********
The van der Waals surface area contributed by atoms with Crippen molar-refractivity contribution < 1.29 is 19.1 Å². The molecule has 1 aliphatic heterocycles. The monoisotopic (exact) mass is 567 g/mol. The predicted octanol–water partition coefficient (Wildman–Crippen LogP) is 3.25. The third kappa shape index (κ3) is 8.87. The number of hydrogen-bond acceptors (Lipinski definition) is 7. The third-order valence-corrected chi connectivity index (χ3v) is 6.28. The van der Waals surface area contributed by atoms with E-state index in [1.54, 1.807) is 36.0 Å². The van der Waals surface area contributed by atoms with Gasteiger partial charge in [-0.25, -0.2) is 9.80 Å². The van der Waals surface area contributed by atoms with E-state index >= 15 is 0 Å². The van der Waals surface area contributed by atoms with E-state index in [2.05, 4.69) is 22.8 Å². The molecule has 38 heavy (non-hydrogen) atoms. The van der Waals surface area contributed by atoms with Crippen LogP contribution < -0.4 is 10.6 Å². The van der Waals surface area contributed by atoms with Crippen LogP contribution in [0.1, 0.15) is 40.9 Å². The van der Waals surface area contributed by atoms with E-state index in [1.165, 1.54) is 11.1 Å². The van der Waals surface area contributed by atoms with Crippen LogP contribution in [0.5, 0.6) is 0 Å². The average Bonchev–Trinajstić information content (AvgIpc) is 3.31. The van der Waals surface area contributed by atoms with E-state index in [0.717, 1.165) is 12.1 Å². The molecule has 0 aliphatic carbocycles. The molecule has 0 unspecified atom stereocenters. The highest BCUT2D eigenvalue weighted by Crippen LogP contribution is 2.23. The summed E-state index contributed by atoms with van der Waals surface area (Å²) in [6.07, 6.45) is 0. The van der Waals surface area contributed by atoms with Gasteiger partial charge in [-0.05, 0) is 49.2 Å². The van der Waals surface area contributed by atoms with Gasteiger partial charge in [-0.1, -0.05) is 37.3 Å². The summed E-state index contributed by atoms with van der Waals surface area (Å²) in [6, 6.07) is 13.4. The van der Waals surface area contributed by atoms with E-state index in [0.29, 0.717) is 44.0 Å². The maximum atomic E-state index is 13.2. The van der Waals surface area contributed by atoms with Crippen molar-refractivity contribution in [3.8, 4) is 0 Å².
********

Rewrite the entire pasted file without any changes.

The van der Waals surface area contributed by atoms with Crippen molar-refractivity contribution < 1.29 is 19.1 Å². The molecule has 1 aliphatic heterocycles. The monoisotopic (exact) mass is 567 g/mol. The predicted octanol–water partition coefficient (Wildman–Crippen LogP) is 3.25. The third kappa shape index (κ3) is 8.87. The number of hydrogen-bond acceptors (Lipinski definition) is 7. The third-order valence-corrected chi connectivity index (χ3v) is 6.28. The van der Waals surface area contributed by atoms with E-state index in [1.54, 1.807) is 36.0 Å². The van der Waals surface area contributed by atoms with Gasteiger partial charge in [-0.25, -0.2) is 9.80 Å². The van der Waals surface area contributed by atoms with E-state index >= 15 is 0 Å². The van der Waals surface area contributed by atoms with E-state index in [2.05, 4.69) is 22.8 Å². The molecule has 38 heavy (non-hydrogen) atoms. The van der Waals surface area contributed by atoms with Crippen LogP contribution < -0.4 is 10.6 Å². The van der Waals surface area contributed by atoms with Crippen LogP contribution in [0.1, 0.15) is 40.9 Å². The van der Waals surface area contributed by atoms with E-state index in [1.165, 1.54) is 11.1 Å². The van der Waals surface area contributed by atoms with Crippen LogP contribution in [0.5, 0.6) is 0 Å². The average Bonchev–Trinajstić information content (AvgIpc) is 3.31. The van der Waals surface area contributed by atoms with E-state index in [0.717, 1.165) is 12.1 Å². The molecule has 0 aliphatic carbocycles. The molecule has 0 unspecified atom stereocenters. The highest BCUT2D eigenvalue weighted by Crippen LogP contribution is 2.23. The summed E-state index contributed by atoms with van der Waals surface area (Å²) in [6.07, 6.45) is 0. The van der Waals surface area contributed by atoms with Gasteiger partial charge in [-0.05, 0) is 49.2 Å². The van der Waals surface area contributed by atoms with Gasteiger partial charge in [-0.1, -0.05) is 37.3 Å². The summed E-state index contributed by atoms with van der Waals surface area (Å²) in [6, 6.07) is 13.4. The van der Waals surface area contributed by atoms with E-state index in [0.29, 0.717) is 44.0 Å². The maximum atomic E-state index is 13.2. The van der Waals surface area contributed by atoms with Crippen molar-refractivity contribution in [3.8, 4) is 0 Å².